I was trying the following: If F is a free abelian group finitely generated by n elements then rank of F is less than or equal to n.

I think we cannot proceed like in vector spaces because here the coefficients are integers and not coming from a field. Then how to do?

  • 1
    $\begingroup$ What is your definition of "rank of (free) abelian group"? For me it is precisely what you give: the cardinality of a minimal set of generators, or the cardinality of any set of free generators. $\endgroup$ – Timbuc Mar 15 '15 at 15:50
  • $\begingroup$ @Timbuc Sir for me it is the cardinality of the basis. $\endgroup$ – akansha Mar 15 '15 at 15:53
  • 1
    $\begingroup$ @akansha Do you have that the cardinality of any spanning set is greater than or equal to the cardinality of any basis? $\endgroup$ – Joe Johnson 126 Mar 15 '15 at 15:55
  • $\begingroup$ @JoeJohnson126 Sir like for the set of integers. $\endgroup$ – akansha Mar 15 '15 at 15:57
  • $\begingroup$ @akansha I'm not sure what you mean. What I mean is, if $\{x_1,\ldots,x_k\}$ is a spanning set of a free abelian group, then any basis has to have less than or equal to $k$ elements. $\endgroup$ – Joe Johnson 126 Mar 15 '15 at 15:59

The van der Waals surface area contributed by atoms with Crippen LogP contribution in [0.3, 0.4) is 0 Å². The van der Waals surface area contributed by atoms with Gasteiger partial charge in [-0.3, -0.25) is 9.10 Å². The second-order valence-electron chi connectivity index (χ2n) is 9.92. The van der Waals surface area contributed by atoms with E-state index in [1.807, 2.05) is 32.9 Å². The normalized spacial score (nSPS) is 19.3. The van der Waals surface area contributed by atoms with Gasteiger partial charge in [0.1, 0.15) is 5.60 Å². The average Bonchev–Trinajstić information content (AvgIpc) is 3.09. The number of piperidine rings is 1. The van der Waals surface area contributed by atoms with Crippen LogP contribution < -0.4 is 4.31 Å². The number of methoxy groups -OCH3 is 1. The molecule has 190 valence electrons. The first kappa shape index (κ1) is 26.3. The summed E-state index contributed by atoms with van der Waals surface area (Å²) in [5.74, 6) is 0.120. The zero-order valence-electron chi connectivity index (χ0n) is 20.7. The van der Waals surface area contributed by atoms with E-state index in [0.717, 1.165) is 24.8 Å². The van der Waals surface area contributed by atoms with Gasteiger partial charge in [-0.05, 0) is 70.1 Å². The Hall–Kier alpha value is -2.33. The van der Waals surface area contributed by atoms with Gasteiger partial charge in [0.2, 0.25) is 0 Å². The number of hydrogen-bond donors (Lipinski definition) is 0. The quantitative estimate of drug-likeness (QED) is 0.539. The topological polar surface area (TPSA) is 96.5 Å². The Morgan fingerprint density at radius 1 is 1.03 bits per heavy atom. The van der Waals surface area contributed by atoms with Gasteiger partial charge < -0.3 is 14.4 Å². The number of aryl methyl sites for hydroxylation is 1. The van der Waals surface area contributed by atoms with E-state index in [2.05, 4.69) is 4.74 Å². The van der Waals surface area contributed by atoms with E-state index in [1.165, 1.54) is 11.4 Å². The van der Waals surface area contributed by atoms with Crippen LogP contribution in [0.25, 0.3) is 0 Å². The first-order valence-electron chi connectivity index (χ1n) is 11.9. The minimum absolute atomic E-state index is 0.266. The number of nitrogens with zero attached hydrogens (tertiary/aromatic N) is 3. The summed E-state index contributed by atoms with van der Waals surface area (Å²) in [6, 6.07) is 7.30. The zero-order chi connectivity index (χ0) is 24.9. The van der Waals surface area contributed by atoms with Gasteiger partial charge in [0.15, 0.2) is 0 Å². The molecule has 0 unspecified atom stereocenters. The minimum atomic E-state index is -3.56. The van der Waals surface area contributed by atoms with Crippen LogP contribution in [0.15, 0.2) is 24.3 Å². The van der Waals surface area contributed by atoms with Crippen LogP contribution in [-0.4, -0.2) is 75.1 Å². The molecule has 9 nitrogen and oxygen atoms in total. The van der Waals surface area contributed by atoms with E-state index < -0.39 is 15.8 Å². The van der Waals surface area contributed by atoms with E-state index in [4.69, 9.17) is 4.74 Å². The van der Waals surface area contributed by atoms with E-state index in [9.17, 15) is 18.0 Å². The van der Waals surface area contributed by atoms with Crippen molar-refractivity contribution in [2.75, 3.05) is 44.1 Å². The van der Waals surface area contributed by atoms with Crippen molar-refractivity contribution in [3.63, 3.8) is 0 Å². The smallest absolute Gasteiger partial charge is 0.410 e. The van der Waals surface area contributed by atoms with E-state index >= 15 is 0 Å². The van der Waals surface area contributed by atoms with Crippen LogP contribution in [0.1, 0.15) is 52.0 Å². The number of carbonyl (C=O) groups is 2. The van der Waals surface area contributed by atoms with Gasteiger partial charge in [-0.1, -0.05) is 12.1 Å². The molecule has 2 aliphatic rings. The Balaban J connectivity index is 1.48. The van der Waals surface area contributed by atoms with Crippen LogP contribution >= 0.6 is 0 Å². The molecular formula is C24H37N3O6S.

Write $F \cong \mathbb Z^r$. Consider the homomorphism $\pi: F \cong \mathbb Z^r \to (\mathbb Z/2\mathbb Z)^r = \mathbb F_2^r$ given by the projection $\mathbb Z\to \mathbb Z/2\mathbb Z$ on each component. If $F$ is generated by $n$ elements $x_1,\dots,x_n$, then their images $\pi(x_1),\dots,\pi(x_n)$ span the $r$-dimensional vector space $\mathbb F_2^r$, hence we must have $n\geq r$.

(Obviously there is nothing special about the choice of prime 2 in this proof. Any other prime would also work.)


Your Answer

By clicking “Post Your Answer”, you agree to our terms of service, privacy policy and cookie policy

Not the answer you're looking for? Browse other questions tagged or ask your own question.